Cristina Garcia, a Democratic California assemblywoman once known for her leading role in the #MeToo movement, will be removed from all of her committee duties amid accusations that she sexually harassed former staffers.
Assembly Speaker Anthony Rendon, a Democrat, confirmed the investigation’s findings and said he is removing Garcia from all committee memberships and requiring her to undergo sensitivity training, counseling sessions and individual training on the assembly’s sexual harassment and violence prevention policy.
“Assemblymember Garcia has engaged in a pattern of behavior that must be addressed,” Rendon said in a news release. “As Speaker of the Assembly, I believe our members have the responsibility to treat constituents, staff, colleagues and the entire Capitol community with respect and dignity. Disappointingly, that has not always been the case with Assemblymember Garcia.”
The Assembly has not yet released its own public statement on the investigation’s outcome but informed Garcia and Daniel Fierro, the former staffer who accused her of groping him, according to the Associated Press. Garcia preemptively announced the probe’s findings in a news release Thursday, saying she had been “exonerated.”
“Earlier today I learned that the allegations of unwanted sexual harassment against me were found to be unsubstantiated,” Garcia wrote in the statement through a spokeswoman. In regard to the three issues that were substantiated, she apologized to her colleagues, staff and constituents for “instances where my use of language was less than professional.”
“I want to assure everyone that I have learned from this experience and will do everything in my power to make amends for my past,” Garcia said. She later clarified the substantiated allegations in a second news release, again apologizing for “any disrespect and dishonor I have brought to the institution.” She pledged to take “corrective action” in addition to the disciplinary action brought by Rendon.
Investigators found that Garcia “commonly and pervasively” used vulgar language around staff, according to a letter sent to attorney Dan Gilleon, who represents several former staffers accusing Garcia of misconduct, the AP reported.
Fierro told The Washington Post’s Derek Hawkins in February that Garcia approached him alone after an assembly softball game in 2014, squeezed his buttocks and tried to touch his crotch when Garcia appeared intoxicated. Fierro, who was 25 at the time, said he did not report the incident because he worried about the consequences of accusing a powerful lawmaker of misconduct.
Fierro told the Sacramento Bee Thursday that he is planning on appealing the investigation’s outcome. He also condemned Garcia for the way in which she announced the probe’s findings before they were finalized by the Assembly. Fierro has 10 days to appeal the results.
“I find it incredibly inappropriate that a sitting member of the Assembly would jump ahead of an established appeal process and release information before it was appropriate,” he told the Sacramento Bee. He also criticized the way the investigation was carried out, claiming that some of the witnesses he provided to the assembly were never interviewed.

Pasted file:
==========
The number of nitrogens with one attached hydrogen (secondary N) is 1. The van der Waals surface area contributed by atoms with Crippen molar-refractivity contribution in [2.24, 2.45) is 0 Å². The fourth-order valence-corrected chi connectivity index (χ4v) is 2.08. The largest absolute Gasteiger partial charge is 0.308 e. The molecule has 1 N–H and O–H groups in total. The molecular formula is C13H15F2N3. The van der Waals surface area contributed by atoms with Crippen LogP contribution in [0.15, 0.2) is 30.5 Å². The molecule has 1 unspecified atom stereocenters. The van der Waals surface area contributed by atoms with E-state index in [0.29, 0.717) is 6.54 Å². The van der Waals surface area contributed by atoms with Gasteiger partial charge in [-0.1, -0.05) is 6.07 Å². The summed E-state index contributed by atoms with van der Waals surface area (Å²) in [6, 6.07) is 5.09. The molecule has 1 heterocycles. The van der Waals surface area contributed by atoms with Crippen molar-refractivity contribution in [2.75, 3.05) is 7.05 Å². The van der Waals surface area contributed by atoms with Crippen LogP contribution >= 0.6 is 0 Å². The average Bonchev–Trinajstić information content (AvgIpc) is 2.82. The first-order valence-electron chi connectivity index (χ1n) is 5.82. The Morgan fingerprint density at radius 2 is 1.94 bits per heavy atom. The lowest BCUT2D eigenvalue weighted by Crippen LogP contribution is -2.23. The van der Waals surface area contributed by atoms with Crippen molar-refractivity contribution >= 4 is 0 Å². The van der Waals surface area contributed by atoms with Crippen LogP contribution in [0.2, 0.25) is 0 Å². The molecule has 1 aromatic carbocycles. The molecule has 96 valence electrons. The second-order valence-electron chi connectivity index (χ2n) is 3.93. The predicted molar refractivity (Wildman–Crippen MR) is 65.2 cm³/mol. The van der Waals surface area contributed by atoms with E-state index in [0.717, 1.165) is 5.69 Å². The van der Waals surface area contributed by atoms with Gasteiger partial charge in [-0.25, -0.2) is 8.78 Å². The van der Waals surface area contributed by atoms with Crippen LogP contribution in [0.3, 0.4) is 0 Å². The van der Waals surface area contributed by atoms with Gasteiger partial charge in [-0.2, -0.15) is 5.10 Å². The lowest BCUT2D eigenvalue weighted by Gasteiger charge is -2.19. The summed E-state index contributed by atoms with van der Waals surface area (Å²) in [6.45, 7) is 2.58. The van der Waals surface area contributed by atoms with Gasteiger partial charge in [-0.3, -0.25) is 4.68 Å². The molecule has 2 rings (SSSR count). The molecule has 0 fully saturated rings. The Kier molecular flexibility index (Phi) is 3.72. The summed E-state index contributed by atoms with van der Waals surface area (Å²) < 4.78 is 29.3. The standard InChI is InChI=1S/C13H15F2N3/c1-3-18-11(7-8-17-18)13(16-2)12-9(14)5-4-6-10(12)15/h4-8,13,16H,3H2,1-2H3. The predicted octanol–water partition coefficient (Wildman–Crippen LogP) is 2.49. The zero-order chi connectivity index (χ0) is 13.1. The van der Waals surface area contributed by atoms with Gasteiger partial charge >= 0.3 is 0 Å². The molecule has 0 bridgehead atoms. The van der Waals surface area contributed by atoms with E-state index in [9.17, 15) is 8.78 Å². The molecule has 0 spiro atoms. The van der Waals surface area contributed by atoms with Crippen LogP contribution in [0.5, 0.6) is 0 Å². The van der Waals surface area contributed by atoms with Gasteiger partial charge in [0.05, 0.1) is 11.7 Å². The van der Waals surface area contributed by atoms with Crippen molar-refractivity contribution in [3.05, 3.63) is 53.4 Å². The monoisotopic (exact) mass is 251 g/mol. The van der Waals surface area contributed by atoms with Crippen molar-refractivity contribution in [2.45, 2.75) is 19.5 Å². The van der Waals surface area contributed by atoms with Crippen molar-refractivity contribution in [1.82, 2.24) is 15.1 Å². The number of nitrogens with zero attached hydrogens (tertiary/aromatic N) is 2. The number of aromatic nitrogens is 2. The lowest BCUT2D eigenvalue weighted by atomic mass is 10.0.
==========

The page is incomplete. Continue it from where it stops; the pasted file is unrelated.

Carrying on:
“This is disappointing and it still leaves serious questions,” he said. “This process is incredibly opaque.”
Garcia has been on a voluntary, unpaid leave of absence since mid-February after Politico first reported on Fierro’s allegations against her. Once Fierro had come forward, Gilleon, the attorney, revealed additional sexual harassment allegations from four unnamed former staffers, who accused Garcia of talking about her sex life in front of staff, drinking alcohol at work and telling staffers they were expendable.
One of those former staffers, David John Kernick, accused Garcia of firing him after he refused to play a game of spin the bottle with her in her hotel room after a 2014 fundraiser. Kernick, who filed a complaint with the California Department of Fair Employment and Housing, said he was written up for insubordination after he questioned the appropriateness of Garcia’s suggestion and was fired two days later, The Post’s Kristine Phillips reported.
In a statement in February, Garcia said the accusations were “simply not true and are inconsistent with my personal value system and how I seek to conduct myself as an elected official.” She added she believed the allegations were “part of a concerted effort to discredit my person and record as a legislator.”
The accusations were particularly stunning because of the national reputation Garcia had built as a leading voice in the #MeToo movement. She was among more than 140 women who signed a letter last fall condemning what they called a “pervasive” culture of sexual harassment in California and national politics.
Elected to the legislature in 2012, she played a key role in her state’s efforts to combat sexual misconduct, and she forcefully called out male colleagues accused of inappropriate behavior. Her photo was also featured in Time magazine’s “Person of the Year” issue in December documenting the “Silence Breakers” who opened up about experiencing sexual misconduct.
Garcia previously headed the Legislative Women’s Caucus and chaired the assembly’s Natural Resources Committee. Now, relieved of her committee duties, Garcia’s work will mostly consist primarily of voting on bills.
Garcia’s spokeswoman, Teala Schaff, told The Washington Post that Garcia will also be responsible for “issue advocacy, accountability of funding appropriations, and upcoming budget considerations” before the legislature’s June 15 budget deadline.
The assemblywoman’s return date has not been set, Schaff said.